Mr. Chair, I am a historian by training. One of the oldest principles in military history has to do with fencing with a sword or shield. For every new move on the offensive, you have a new move on the defensive.
Unfortunately, I was not able to ask the witnesses about this, but we could perhaps assume that, despite passing Bill C-309, the groups of organized rioters with criminal intentions could adapt and get around the legislation easily. Meanwhile, this will hurt a lot of people who want to use the mask as a form of expression or to hide their identity and to avoid being harmed in their personal or professional activities. Several of our witnesses have said so.
It is very important to provide our police officers with the proper tools, but we have to make sure that this does not harm law-abiding citizens who exercise their rights.
Thank you very much, Mr. Chair.
I'd also like to speak to our proposed amendment and ask that our colleagues on the committee consider seriously what the amendment is trying to do. It is trying to go to the very core of the examples we kept hearing from the witnesses about the real concerns that need to be addressed: the kinds of groups, the criminals who arrive, and people who are already arriving with criminal intent to engage in the kinds of tactics that several of the police witnesses described to us. In order to achieve that, we believe, frankly, that the existing provision is adequate.
Part of the problem is simply the problem of police enforcement, as our colleague spoke to last session. It's not at all clear if we're going to get very far beyond that and still stay true to the principles of both the Constitution and the general principles of criminal law, where intentionality is extremely important.
That being said, we're willing to move a little bit and accept that by moving our amendment on unlawful assembly there is some room for a mask or disguise provision that touches on non-indictable contexts. So please see our amendment not at all as obstructionism, but rather an attempt to get to where the concern seems to be from the witnesses who were called.
That being said, I am a bit concerned that we have a ships-passing-in-the-night problem in terms of at least some members of the committee and a couple of the witnesses—I think in particular of Chief Constable Graham—who have a very different idea of what these words should mean. They've been reading them in a way that just is not at all supported by the text of bill.
My concern is that if, after studying a bill with so few provisions, police officers are coming and referring to different things that this will allow them to do as tools, and which seem to go well beyond the text, we have real reason for concern. A refocus on intentionality as being at the centre of our criminal law is really needed.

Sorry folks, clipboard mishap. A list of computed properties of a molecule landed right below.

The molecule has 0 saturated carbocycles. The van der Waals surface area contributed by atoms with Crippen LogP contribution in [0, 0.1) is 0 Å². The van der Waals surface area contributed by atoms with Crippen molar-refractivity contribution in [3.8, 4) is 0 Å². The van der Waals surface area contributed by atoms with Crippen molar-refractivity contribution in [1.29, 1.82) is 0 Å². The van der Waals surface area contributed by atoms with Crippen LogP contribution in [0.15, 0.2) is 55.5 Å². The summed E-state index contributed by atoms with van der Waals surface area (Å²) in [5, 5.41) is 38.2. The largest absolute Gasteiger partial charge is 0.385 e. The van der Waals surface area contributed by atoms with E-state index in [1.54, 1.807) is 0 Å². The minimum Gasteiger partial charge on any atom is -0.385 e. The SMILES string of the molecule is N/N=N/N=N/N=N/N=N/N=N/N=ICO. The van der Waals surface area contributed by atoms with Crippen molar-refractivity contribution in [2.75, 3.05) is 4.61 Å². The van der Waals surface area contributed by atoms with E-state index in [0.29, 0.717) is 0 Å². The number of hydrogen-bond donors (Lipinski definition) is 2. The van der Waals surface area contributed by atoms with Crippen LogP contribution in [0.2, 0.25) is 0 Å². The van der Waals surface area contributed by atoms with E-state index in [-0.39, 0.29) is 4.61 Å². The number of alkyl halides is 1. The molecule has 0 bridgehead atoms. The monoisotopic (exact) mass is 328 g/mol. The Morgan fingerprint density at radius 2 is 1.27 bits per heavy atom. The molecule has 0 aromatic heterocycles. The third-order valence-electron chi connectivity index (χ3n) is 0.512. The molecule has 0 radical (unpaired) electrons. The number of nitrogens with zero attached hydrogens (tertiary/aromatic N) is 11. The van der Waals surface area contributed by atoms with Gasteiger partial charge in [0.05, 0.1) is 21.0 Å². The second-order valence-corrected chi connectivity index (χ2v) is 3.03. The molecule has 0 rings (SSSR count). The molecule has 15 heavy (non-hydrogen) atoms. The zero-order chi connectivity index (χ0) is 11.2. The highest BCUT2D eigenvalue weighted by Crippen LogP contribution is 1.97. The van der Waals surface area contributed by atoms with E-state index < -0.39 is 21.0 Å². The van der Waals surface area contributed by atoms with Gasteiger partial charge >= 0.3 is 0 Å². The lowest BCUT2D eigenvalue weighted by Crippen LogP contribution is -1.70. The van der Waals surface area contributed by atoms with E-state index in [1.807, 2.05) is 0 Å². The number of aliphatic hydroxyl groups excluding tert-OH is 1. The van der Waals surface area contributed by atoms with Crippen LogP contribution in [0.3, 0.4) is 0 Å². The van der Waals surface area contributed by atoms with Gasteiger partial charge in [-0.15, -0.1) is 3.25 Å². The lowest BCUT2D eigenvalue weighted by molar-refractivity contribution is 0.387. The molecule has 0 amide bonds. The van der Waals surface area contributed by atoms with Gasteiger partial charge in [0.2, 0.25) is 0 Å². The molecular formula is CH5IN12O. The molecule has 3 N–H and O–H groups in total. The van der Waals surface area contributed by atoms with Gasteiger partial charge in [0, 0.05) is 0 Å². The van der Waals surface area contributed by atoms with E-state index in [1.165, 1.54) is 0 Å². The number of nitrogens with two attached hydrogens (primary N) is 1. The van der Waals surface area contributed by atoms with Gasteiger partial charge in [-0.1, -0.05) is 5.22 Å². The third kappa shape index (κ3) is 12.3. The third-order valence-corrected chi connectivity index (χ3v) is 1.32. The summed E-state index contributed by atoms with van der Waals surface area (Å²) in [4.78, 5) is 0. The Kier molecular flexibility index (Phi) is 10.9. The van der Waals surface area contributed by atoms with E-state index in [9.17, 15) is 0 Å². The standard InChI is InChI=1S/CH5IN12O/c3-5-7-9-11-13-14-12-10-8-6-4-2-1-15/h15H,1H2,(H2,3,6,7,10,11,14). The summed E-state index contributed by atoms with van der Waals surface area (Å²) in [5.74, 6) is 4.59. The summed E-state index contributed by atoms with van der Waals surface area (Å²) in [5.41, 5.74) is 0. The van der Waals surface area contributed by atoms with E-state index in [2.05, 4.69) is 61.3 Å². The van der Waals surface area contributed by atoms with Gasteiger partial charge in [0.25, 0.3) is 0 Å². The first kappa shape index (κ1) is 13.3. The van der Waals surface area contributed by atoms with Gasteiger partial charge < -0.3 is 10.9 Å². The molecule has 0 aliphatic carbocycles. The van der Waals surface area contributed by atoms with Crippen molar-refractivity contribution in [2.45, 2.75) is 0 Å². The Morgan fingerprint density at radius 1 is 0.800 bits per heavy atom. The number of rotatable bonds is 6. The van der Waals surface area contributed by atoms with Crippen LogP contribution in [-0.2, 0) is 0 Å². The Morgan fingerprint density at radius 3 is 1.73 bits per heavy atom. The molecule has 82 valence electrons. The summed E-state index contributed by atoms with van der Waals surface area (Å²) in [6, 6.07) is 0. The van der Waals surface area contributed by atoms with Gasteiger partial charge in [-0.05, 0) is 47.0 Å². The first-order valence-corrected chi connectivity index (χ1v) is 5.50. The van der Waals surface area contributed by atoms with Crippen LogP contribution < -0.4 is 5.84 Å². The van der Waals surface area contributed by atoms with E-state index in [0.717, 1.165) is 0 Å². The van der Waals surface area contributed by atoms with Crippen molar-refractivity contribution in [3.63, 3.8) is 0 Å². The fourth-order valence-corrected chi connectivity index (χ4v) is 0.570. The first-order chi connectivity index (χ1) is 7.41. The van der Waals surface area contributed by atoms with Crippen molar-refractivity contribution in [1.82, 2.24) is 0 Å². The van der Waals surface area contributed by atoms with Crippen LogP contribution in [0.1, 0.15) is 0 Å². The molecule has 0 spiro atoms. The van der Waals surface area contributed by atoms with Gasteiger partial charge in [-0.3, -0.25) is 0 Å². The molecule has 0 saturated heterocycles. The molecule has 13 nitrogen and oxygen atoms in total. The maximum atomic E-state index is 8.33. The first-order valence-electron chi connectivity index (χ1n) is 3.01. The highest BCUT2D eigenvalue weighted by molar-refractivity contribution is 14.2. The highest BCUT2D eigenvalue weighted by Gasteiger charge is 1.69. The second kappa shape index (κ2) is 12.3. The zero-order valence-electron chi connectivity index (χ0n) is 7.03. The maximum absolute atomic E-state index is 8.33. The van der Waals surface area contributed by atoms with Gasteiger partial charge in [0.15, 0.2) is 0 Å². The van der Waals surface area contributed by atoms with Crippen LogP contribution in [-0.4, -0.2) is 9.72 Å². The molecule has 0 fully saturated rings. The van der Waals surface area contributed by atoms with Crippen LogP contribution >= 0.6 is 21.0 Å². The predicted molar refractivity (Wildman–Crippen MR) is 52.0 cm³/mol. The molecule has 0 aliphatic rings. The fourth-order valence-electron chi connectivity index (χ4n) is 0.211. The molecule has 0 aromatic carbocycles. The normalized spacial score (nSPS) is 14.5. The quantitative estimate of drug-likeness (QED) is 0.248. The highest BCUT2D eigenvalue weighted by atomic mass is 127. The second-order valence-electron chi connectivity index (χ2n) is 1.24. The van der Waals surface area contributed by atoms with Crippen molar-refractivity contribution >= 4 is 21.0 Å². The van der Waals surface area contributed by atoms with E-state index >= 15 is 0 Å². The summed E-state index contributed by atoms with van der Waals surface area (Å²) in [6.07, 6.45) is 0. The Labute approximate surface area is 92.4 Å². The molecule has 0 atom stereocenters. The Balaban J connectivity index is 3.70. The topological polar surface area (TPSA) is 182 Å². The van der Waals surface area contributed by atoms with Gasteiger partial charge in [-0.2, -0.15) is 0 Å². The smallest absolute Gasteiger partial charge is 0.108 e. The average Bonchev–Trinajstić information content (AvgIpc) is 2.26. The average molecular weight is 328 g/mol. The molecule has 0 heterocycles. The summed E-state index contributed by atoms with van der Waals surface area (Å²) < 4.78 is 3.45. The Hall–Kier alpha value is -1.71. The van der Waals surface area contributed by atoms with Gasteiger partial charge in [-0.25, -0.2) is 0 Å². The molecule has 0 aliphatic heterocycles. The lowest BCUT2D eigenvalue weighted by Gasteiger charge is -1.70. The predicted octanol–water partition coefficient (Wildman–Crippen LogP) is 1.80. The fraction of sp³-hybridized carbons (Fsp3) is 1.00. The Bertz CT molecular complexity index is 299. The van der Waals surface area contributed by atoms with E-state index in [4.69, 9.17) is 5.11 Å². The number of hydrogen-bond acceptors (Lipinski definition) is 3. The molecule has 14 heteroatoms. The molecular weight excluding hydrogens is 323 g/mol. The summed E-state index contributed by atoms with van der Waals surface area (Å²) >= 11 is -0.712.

Let me start now with a quick point on overbreadth. , at one point in his presentation, said the following:
This legislation is clearly designed to deal with a criminal element who would try to take advantage of a large public gathering of some type in order to cause mischief, mayhem, and damage.
We heard quite a few references to the Black Bloc and to violence. This kind of activity is really what everybody is concerned about.
My concern is that this is not clearly designed to achieve that, especially when we add the kinds of interpretations we've been hearing. It is not well written at all to get after those elements, except with overly broad provisions. I'm going to, on a few occasions, explain the kinds of dangerous situations that will arise, or problematic situations that will arise to show that overbreadth.
Perhaps one of my biggest concerns, as presented by a couple of the witnesses and very close to this by Mr. Woodworth in his questioning, is that we're looking at something that's closer to a strict liability offence, in the way it's being interpreted, than to a traditional Criminal Code offence. At one point Mr. Richards said the following, referring to a riot or an unlawful assembly having been declared by the police: “That situation is declared and at that point it becomes illegal to be wearing a disguise.”
We also heard from today's witness, Mr. Webb, about where someone is “just standing wearing a mask”, the act becomes criminal and at that point it's a matter of discretionary policing to make sure that people who shouldn't be charged are not charged.
The thing is that's not substantiated by the text of Bill , yet it's what is constantly being presented as what this actually means.
Mr. Richards' amendment to the Criminal Code has two elements that clearly imply serious intentionality standards. If it were to pass, I would ask the legal profession and the courts to come back to our discussions and understand that not all of us agree with the interpretations we've been hearing.